The corresponding stock prices at each node are shown in Figure 7.Goldman Sachs QUANTITATIVE STRATEGIES RESEARCH NOTES Let’s choose a ﬁve-year up-and-out European-style call with a strike of 70 and a knockout barrier of 120 as the target barrier option we’ll try to replicate. and on the knockout barrier at 120. Its boundary value on each node in the heavily shaded expiration boundary in Figure 8 is call value = max ( S – 70. the call has the payoff of an ordinary call. 13 .88 15. 0 ) (EQ 1) At all nodes on the knockout boundary at a stock level of 120. This option has a natural boundary at expiration in ﬁve years. where it expires. These boundaries are shown in Figure 8.50 11. the call is worth zero.75 17. A binomial tree of call prices for a ﬁve-year European-style up-and-out call with strike at 70 and barrier at 120. For those scenarios in which the stock price reaches expiration in year 5 without having touched the knockout boundary.50 5 0 expiration boundary 0 20 10 0 20 15 30 0 40 0 0 FIGURE 8. Time (years) 0 1 2 3 4 5 knockout boundary Up-and-Out Call Tree each node shows: call value 0 0 0 8.00 12.

14 . the upand-out call has zero value at those nodes. Finally. Therefore. and therefore at every node inside the boundary as well. the ordinary call has a value of 50 at those stock nodes labeled A and B that correspond to stock prices of 120 in year 2 and year 4. Cu. In contrast. Tree 1 is the tree of binomial stock prices. is obtained by using this equation to work backwards in time through the tree. Tree 2 shows the value of an ordinary 5-year call struck at 70. However. You can check to see that the value of the call at each earlier node in the tree. and since we have chosen interest rates to be zero for pedagogical simplicity. The up-and-out call is worth $11. ( C u + C d ) ⁄ 2 is the expected value of the call. Tree 4 shows the perfect replicating portfolio that matches the target option’s payoff on all boundaries. How can you replicate this up-and-out call with ordinary options? You need to create a portfolio of ordinary options that have the same payoff on the boundaries. there is no need to discount the expected value.d denotes the call value at the up and down nodes one year in the future. If we constructed stock and option trees with smaller and smaller time periods between successive levels. Equation 2 would become equivalent to the Black-Scholes equation. The boundary on which we want to match the value of the up-and-out option is shown as a heavy grey line. this ordinary call replicates the up-and-out call perfectly if the barrier is never struck.88 today in this simpliﬁed binomial world with one-year steps. It has the same values as the upand-out call of Figure 8 at expiration in year 5 at all nodes below the barrier of 120. Tree 3 is the tree for a portfolio that also matches the payoff at one point on the knockout boundary. Tree 2 is the tree for a replicating portfolio that matches the target option’s payoff on the expiration boundary. Tree 1 shows the stock prices at each node.Goldman Sachs QUANTITATIVE STRATEGIES RESEARCH NOTES At earlier times the value of the call is given by the formula Cu + Cd C = ----------------2 (EQ 2) Equation 2 is the backward equation familiar to users of binomial models. The four trees in Figure 9 illustrates the procedure we use. below the knockout boundary and before expiration.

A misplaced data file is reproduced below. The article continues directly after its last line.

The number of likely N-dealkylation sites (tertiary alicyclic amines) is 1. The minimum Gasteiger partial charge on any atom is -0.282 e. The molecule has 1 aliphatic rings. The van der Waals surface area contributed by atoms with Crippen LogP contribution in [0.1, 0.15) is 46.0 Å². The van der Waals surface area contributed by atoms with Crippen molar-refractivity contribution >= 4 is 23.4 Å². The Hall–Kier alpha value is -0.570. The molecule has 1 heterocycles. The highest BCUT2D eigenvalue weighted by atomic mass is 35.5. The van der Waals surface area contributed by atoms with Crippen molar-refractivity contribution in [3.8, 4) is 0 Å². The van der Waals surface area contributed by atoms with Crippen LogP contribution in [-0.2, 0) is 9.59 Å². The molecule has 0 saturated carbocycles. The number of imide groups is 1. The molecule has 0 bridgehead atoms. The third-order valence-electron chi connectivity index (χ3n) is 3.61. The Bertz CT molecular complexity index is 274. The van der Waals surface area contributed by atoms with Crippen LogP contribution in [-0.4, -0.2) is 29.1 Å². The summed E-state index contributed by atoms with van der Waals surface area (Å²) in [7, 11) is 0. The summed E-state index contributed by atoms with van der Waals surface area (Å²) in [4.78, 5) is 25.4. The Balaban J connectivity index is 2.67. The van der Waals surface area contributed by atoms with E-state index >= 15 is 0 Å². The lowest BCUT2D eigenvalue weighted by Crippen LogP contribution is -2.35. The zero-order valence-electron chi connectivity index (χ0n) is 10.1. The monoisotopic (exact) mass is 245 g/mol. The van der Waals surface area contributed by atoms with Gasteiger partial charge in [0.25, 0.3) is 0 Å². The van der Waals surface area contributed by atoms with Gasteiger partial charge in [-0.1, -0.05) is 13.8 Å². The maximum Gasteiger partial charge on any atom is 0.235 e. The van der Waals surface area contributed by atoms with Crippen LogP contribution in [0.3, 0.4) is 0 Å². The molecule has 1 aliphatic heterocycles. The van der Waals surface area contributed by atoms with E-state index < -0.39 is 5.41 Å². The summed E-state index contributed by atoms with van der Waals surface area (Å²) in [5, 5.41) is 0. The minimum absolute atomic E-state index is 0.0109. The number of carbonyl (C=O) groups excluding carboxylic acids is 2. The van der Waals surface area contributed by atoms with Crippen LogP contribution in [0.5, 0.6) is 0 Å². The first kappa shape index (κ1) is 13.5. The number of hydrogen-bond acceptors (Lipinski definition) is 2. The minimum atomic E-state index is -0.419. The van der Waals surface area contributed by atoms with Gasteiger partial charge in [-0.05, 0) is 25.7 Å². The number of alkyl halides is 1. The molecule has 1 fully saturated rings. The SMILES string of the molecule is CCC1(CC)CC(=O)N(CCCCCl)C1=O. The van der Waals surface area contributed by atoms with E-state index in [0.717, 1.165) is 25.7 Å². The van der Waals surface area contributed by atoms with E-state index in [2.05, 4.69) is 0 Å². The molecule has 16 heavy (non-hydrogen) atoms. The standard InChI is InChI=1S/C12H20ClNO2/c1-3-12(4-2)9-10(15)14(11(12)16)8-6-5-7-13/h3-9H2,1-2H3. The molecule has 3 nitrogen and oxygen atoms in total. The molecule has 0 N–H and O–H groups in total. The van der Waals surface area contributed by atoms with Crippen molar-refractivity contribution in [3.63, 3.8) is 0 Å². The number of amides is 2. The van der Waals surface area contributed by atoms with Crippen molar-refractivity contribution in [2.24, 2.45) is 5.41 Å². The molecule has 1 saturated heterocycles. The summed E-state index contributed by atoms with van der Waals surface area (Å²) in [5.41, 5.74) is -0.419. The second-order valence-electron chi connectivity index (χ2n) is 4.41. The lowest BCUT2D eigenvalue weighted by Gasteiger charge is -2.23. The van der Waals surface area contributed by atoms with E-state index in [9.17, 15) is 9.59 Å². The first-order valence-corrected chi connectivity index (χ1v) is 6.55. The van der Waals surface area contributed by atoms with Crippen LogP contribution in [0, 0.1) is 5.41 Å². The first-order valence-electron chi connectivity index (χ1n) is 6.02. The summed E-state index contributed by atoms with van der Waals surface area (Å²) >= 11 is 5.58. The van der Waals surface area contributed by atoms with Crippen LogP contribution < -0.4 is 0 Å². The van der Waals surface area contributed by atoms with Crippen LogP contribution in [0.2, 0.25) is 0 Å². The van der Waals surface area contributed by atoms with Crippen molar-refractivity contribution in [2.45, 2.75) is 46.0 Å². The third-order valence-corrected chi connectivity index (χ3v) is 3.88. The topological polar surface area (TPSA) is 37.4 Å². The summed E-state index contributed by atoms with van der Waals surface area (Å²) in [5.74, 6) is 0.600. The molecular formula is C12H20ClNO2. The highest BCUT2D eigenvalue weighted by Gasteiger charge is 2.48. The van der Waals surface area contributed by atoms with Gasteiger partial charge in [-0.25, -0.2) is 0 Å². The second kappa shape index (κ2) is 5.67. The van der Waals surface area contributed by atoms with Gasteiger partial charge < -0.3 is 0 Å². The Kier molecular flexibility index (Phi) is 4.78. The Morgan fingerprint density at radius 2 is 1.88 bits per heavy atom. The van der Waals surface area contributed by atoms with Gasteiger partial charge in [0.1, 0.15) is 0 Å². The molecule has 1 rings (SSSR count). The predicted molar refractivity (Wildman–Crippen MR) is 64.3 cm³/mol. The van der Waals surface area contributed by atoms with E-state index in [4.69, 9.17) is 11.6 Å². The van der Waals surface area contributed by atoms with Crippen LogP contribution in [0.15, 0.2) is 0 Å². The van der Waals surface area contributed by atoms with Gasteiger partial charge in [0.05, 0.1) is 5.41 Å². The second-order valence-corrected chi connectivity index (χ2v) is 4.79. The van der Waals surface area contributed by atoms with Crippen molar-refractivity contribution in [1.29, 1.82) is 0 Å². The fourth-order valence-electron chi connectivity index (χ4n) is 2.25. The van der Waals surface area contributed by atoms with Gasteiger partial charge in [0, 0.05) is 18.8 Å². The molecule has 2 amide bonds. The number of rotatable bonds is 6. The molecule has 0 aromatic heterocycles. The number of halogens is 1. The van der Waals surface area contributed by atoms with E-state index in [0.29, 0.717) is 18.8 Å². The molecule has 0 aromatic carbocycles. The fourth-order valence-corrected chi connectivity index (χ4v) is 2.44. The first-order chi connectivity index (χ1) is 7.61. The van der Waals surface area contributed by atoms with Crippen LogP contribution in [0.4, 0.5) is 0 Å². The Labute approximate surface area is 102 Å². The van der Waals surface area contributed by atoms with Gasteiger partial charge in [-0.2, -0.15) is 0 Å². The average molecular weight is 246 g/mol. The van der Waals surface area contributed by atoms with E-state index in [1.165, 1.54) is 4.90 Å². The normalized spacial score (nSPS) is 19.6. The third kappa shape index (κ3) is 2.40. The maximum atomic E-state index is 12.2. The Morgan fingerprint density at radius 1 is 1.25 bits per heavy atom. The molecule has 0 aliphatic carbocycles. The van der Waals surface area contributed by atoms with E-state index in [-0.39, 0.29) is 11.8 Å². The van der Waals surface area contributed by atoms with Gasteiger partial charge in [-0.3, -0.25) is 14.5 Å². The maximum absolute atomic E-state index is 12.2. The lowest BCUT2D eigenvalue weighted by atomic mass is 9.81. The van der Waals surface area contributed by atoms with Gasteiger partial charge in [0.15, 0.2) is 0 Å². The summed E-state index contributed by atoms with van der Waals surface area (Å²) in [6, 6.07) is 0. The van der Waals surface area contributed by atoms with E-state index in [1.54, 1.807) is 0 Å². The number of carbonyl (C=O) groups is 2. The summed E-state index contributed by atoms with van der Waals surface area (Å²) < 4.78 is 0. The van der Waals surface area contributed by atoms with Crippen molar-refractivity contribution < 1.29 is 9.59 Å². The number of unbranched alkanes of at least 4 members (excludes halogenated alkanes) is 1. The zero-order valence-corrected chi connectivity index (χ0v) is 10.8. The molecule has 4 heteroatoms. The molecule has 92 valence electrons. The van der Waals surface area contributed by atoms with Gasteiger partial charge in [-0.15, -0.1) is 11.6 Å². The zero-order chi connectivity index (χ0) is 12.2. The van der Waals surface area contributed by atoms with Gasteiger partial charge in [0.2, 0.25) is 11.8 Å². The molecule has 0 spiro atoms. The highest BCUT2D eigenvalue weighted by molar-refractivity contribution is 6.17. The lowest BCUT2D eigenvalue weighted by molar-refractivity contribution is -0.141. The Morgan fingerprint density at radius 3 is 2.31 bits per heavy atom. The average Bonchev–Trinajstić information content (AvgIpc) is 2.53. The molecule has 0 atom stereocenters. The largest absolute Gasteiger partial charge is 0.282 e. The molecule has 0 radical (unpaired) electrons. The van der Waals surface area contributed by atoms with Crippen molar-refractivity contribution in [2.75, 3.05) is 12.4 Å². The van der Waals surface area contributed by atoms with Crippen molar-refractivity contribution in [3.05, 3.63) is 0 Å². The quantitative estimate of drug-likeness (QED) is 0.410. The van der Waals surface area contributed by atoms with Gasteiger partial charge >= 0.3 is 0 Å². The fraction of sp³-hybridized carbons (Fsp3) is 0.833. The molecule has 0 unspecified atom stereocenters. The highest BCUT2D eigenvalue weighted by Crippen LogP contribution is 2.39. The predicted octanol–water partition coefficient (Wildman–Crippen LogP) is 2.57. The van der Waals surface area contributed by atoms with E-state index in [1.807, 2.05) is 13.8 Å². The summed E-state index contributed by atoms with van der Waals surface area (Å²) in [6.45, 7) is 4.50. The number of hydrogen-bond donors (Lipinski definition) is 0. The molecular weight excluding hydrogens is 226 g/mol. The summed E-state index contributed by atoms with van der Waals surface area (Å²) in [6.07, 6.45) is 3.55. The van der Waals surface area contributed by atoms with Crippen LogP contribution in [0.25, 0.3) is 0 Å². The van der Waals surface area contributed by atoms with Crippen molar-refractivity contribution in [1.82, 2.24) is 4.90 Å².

63 21.88 15.Goldman Sachs QUANTITATIVE STRATEGIES RESEARCH NOTES 0 Time (years) stock 1 2 3 4 5 150 130 110 100 90 80 70 120 110 100 90 140 120 100 80 60 130 110 (1) 90 70 50 80 long 1 5-year call.50 20 12. strike 120 -220 -40 40 20 0 0 long 1 5-year call. Replicating an up-and-out call with a portfolio of ordinary calls. strike 70 short 10 5-year calls.63 15.50 20 5 0 50 A 60 40 30 10 20 0 0 (2) long 1 5-year call. strike 120 long 5 3-year calls. strike 70 70 B 40 30.50 15 20 -220 -130 -40 0 40 30 20 10 0 0 0 (4) 5 FIGURE 9.50 17.75 5. strike 70 short 10 5-year calls.75 11.00 15 17. 15 .25 60 50 40 30 12.50 5 -65 -130 0 30 10 0 (3) C -15 0 8. strike 120 C B -25 -3.00 12.